On September 1st, blogger and fashionista Alexa Curtis plans on giving back to the youth with the launch of Media Impact and Navigation for Teens (MINT), a program that includes a panel of successful people who work in similar industries that will travel to various school systems to discuss topics ranging from body image to social media.
Curtis was inspired to start MINT after speaking on a panel about social media and mental health at Talkspace Clinical Conference in April.
”After the panel, I realized that there is a small amount of people discussing topics like social media and mental health openly, without feeling ashamed,” said Curtis, creator of Life in the Fashion Lane. “The stats of teens committing suicide raises daily and if I can somewhat make an impact on reducing that rate, I feel like I’m seriously changing the world,” she continued.
As a person who was severely bullied while growing up and attending public school, Curtis wished there was someone to turn to who was willing to talk about eating disorders, body issues, and other alike topics.
“I was so isolated and alone, and even my friends couldn’t help me,” she said. “Now that the internet is so huge, it’s even easier to bully people anonymously, which is quite scary.”
Aware of the strong voice she now has, Curtis wants to make a worldly change for the better.
”I’m working with an anti-bullying platform called Bridg-it, along with my MINT project, to make sure that every school is aware and fully prepared to combat and decrease the bullying that occurs in and out of school,” said the 18-year-old. “I want to be that figure for teens across the globe.”
While on the panel of MINT, Curtis will be discussing body image in the entertainment industry. As a person who has been in the fashion scene since the age of 13, she has become an expert on the topic.
“I’ve seen the girls throwing up their meals before Fashion Week shows and the girls who get rejected at every casting until they lose one more inch on their hips or waist,” said Curtis, who actually modeled at age 14 and developed an eating disorder. “It’s disgusting and even more shocking that the majority of these girls are teenagers. They haven’t even had a chance to grow into their hips, and they’re already being told to lose weight.”
In addition to MINT and Bridg-it, Curtis is working on starting a charity for children whose parents have been incarcerated. The endeavor stemmed from her father being wrongfully convicted of a terrible crime and imprisoned for four years when she was 7. Due to her mother not receiving any financial or mental help at the time, Curtis thinks there needs to be an open place where families and teens can go if they have an incarcerated family member.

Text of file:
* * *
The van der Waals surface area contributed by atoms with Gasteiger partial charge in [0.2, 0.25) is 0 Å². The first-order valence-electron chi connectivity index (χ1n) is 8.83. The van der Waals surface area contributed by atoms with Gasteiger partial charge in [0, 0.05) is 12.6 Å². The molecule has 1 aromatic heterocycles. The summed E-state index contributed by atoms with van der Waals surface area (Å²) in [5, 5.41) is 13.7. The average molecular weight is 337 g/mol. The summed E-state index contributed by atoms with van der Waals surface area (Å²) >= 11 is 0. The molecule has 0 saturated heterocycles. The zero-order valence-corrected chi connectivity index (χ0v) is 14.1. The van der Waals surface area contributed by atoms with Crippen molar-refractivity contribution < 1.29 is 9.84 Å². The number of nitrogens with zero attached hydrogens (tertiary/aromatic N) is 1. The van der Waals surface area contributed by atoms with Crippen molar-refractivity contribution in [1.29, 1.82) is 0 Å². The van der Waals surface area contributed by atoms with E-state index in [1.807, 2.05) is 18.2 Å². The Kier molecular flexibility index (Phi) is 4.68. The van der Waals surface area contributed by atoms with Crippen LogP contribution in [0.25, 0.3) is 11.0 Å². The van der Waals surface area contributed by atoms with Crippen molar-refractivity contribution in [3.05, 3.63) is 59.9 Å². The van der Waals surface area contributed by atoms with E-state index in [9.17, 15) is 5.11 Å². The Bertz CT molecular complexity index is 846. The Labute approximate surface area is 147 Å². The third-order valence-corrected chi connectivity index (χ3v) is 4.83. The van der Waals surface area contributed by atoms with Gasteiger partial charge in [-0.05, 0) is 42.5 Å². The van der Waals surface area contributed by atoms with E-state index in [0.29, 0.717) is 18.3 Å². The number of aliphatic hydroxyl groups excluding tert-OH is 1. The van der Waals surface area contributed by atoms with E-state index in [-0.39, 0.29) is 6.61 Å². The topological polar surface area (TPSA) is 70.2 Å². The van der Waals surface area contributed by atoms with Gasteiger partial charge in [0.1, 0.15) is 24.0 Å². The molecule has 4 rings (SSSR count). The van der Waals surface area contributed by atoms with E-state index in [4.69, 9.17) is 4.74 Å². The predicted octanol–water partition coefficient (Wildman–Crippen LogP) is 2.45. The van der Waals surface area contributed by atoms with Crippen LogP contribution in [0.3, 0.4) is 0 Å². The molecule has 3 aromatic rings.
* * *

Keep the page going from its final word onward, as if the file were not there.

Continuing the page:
”It was absolutely awful, and people are wrongfully convicted so frequently,” said Curtis. “It wasn’t until about a month ago that I finally decided to begin speaking about that part of my life in the public eye, but I realized that I could take something so negative that happened to me and help other young adults who have had parents (innocent or not) incarcerated.
The New York Post gives a more detailed version of the events leading to the wrongful conviction and imprisonment of Curtis’ father.
With MINT, Curtis isn’t trying to influence people to stop using social media. Instead, she wants people to learn how to create a stronger balance in terms of what they give themselves access to. In her opinion, it is also just as important to teach youth about the negative content that can be found online.
”You may see beautiful pictures of celebrities and models on Instagram or Facebook, but they didn’t wake up like that,” said Curtis. “Kim Kardashian isn’t a healthy influence for people to have. Her obsession with tracking every calorie, working out copious amounts of time everyday, and pushing for an unrealistic body type isn’t what people should be looking up to.”
Curtis has already begun pitching MINT to schools and the results have been more than positive. She is thrilled to finally have the chance to go into schools and start speaking with the teens and parents in September.
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